We are a creative homeschooling family of 3. I have homeschooled my 2 boys from the start and we do lots of unit studies and get out into our beautiful part of the world as often as we can.
As the boys are getting older and we are getting busier I find I am posting less about our journey but will continue to update occasionally.

Sunday, February 27, 2011

On the road again

15 years ago
I was travelling with the boys father
we had a bus and a doberman and a wonderful time
and now-

The boys and I are heading off into the wild blue yonder.

We are following the road
where ever it may lead us
Leaving our beautiful home at Maclean will be hard but we have a wonderful house sitter who will look after our feathered friends and our pets.And we do have a lovely home on the roadThis is Sunny- our 'Stealth Camper"
This is where One of the boys will travel when we are driving and with the seats dropped back Mr12 will sleep here, Mr7 and I will be in the bed in the shot above.This is where I will be driving with one of the boys beside me.

Sunny will be a stealth camper, because at night we will put up screens in the windows that will block all the light and give us 100% privacy on the inside. We should be able to park anywhere and just look like a van parked on the street, but we will be safely, comfortably snuggled up inside for the night.

We are planning on an 8 week journey through NSW and Victoria.
Hoping to catch up with friends and family and to just to spend some time together, the 3 of us, having fun and exploring new place, meeting new people and road schooling.

I am just taking the basics school wise as I think the boys will be learning so much anyway. We are taking MUS for maths and have copied the lessons onto a thumb stick to conserve power on the laptop, and I have photocopied the work sheets. For language arts we will be doing a travel journal- I am thinking the boys will cover L.A., creative arts, geography and some history in their journals, but we will also be doing copy work and narration and poetry Tuesdays- we are taking Henry Lawson, Banjo Patterson and Slim Dusty along for the trip. We are also taking our Australian History books- Our Sunburnt Country and The Wide Brown Land and will be visiting lots of museums and historic sites on our journey as well as the War Memorial in Canberra.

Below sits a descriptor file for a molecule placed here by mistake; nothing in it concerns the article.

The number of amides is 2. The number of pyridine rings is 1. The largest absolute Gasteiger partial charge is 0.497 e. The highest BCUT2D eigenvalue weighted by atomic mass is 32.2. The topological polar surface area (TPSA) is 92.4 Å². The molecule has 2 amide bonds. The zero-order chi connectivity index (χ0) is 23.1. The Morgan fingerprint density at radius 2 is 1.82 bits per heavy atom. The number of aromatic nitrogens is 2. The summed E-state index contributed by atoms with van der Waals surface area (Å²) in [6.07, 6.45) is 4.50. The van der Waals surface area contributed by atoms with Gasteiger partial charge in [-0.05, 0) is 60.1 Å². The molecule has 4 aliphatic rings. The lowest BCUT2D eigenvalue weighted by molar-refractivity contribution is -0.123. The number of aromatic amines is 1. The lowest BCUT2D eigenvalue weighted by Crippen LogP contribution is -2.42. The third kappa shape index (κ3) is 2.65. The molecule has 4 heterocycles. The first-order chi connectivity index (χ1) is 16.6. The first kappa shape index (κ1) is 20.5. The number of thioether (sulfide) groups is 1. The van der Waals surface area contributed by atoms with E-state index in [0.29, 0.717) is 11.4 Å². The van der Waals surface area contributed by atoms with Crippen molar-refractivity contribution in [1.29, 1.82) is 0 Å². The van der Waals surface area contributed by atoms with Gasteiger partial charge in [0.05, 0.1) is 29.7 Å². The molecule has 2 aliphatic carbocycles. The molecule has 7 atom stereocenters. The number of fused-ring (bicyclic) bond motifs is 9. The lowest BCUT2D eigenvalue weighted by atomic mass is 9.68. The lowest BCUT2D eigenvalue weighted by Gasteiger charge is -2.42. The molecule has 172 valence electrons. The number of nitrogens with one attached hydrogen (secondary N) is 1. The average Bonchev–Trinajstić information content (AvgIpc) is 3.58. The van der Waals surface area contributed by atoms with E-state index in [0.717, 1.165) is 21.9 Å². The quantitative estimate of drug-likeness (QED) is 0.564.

Wednesday, February 9, 2011

Aboriginal Studies

The boys and I have been really enjoying our Aboriginal studies and I wanted to share some wonderful resources, I am sure there are many more but these 3 sites were fabulous for us.

Map of Arnhem Land (taken from the site)
The Dust Echoes series is a collection of twelve aboriginal dreamtime stories collected from the Wugularr (Beswick) Community in Arnhem Land in the Northern Territory, Australia.

The stories were recorded as audio and then interpreted as short animated movies by some of Australia's most talented emerging animators, and have enjoy screenings at film and animation festivals all over the world, to great critical acclaim.

The Dust Echoes series was produced in two parts. In 2004, working with the Djilpin Arts Aboriginal Corporation in Arnhem Land, the first four animations were produced by the ABC in Association with Deakin University. In 2007, The ABC then went on to produce an additional eight animations, again working with Djilpin Arts. See individual animation credits for more details on each animation.

This website aims to further explore these beautiful stories, to educate and entertain young people in order to instill a respect and thirst for the wealth of indigenous culture and stories on our door step.

The Australian Museum (Taken from the site)

Storytelling is an integral part of life for Indigenous Australians. From an early age, storytelling plays a vital role in educating children. Stories help to explain how the land came to be shaped and inhabited; how to behave and why; where to find certain foods, etc.

Gathered around the camp fire in the evening, on an expedition to a favourite waterhole, or at a landmark of special significance, parents, Elders or Aunts and Uncles use the stories as the first part of a child's education.

Then, as children grow into young adults, more of the history and culture is revealed. Adults then take responsibility for passing on the stories to the following generations. In this way, the Stories of the Dreaming have been handed down over thousands of years.

All the storytellers you will meet on this site are active in keeping the stories alive and passing them on the next generation.

These are stories of the history and culture of the people, handed down in this way since the beginning of time, since the Dreamtime.

Indiginous Australiana (Taken from the site)